Amyloid fibers are best known as the plaque that gunks up neurons in people with neurodegenerative illnesses such as Alzheimers and Creutzfeldt-Jacob disease--the human analog of mad cow disease. But even though amyloids are common and implicated in a host of conditions, researchers havent been able to identify their precise molecular structures. Conventional techniques used to image proteins, such as X-ray crystallography and nuclear magnetic resonance imaging, dont work with fibrous structures such as amyloids. And scientists depend on these high resolution images of molecules in order to study their function.
Now, researchers have found a way to work around these limitations, illuminating the configuration of these sometimes pernicious molecules. And even though this work was done in yeast, the results provide hints as to why mad-cow type diseases tend to have a difficult time jumping species. "These findings give us some fundamental insights in how amyloid fibers form," says Whitehead Member Susan Lindquist, lead scientist in the research team whose results will be published in the June 9 issue of the journal Nature. "They solve the important problem of identifying the intermolecular contacts that hold the amyloid fiber together."
Amyloid fibers are often composed of prions--proteins that misfold and recruit neighboring proteins to misfold as well, a process that Lindquist calls a "conformational cascade." When such a cascade occurs, the prions join and form amyloid fibers. (While not all amyloids are composed of prions, all known prions, in their transmissible states, form amyloid fibers.) But still, many scientists have been frustrated by their inability to gain anything more than a limited understanding of an amyloids architecture.
David Cameron | EurekAlert!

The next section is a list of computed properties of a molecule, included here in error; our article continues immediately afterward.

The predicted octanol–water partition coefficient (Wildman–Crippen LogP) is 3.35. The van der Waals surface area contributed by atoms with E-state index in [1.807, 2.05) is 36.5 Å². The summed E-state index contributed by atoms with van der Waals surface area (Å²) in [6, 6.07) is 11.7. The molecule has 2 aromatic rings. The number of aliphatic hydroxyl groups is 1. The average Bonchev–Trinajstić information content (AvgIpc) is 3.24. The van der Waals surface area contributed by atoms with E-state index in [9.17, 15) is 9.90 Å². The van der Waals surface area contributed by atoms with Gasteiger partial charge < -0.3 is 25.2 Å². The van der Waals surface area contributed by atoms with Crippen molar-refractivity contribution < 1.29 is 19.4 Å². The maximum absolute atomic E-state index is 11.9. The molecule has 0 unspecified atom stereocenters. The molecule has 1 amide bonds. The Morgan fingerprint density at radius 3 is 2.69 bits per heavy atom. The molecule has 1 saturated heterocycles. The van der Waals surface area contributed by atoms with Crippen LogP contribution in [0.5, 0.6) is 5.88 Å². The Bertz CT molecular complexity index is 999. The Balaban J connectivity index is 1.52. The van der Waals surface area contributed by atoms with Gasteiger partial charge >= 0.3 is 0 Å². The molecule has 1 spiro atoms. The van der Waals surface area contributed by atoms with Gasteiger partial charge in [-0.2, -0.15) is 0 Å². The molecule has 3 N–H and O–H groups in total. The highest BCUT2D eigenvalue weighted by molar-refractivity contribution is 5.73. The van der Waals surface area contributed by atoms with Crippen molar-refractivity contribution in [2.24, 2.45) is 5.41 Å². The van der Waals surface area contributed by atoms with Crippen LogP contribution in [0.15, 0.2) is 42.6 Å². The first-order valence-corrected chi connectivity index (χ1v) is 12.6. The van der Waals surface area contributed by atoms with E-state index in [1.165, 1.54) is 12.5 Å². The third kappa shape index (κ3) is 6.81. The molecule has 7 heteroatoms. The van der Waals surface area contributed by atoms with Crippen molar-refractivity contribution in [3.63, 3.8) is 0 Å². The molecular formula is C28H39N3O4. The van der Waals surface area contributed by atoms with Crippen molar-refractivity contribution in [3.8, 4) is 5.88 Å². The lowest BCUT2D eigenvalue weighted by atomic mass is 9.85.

Multi-institutional collaboration uncovers how molecular machines assemble
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02.12.2016 | IMBA - Institut für Molekulare Biotechnologie der Österreichischen Akademie der Wissenschaften GmbH
A multi-institutional research collaboration has created a novel approach for fabricating three-dimensional micro-optics through the shape-defined formation of porous silicon (PSi), with broad impacts in integrated optoelectronics, imaging, and photovoltaics.
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The Max Planck Institute for Physics (MPP) is opening up a new research field. A workshop from November 21 - 22, 2016 will mark the start of activities for an innovative axion experiment. Axions are still only purely hypothetical particles. Their detection could solve two fundamental problems in particle physics: What dark matter consists of and why it has not yet been possible to directly observe a CP violation for the strong interaction.
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The efficiency of power electronic systems is not solely dependent on electrical efficiency but also on weight, for example, in mobile systems. When the weight of relevant components and devices in airplanes, for instance, is reduced, fuel savings can be achieved and correspondingly greenhouse gas emissions decreased. New materials and components based on gallium nitride (GaN) can help to reduce weight and increase the efficiency. With these new materials, power electronic switches can be operated at higher switching frequency, resulting in higher power density and lower material costs.
Researchers at the Fraunhofer Institute for Solar Energy Systems ISE together with partners have investigated how these materials can be used to make power...
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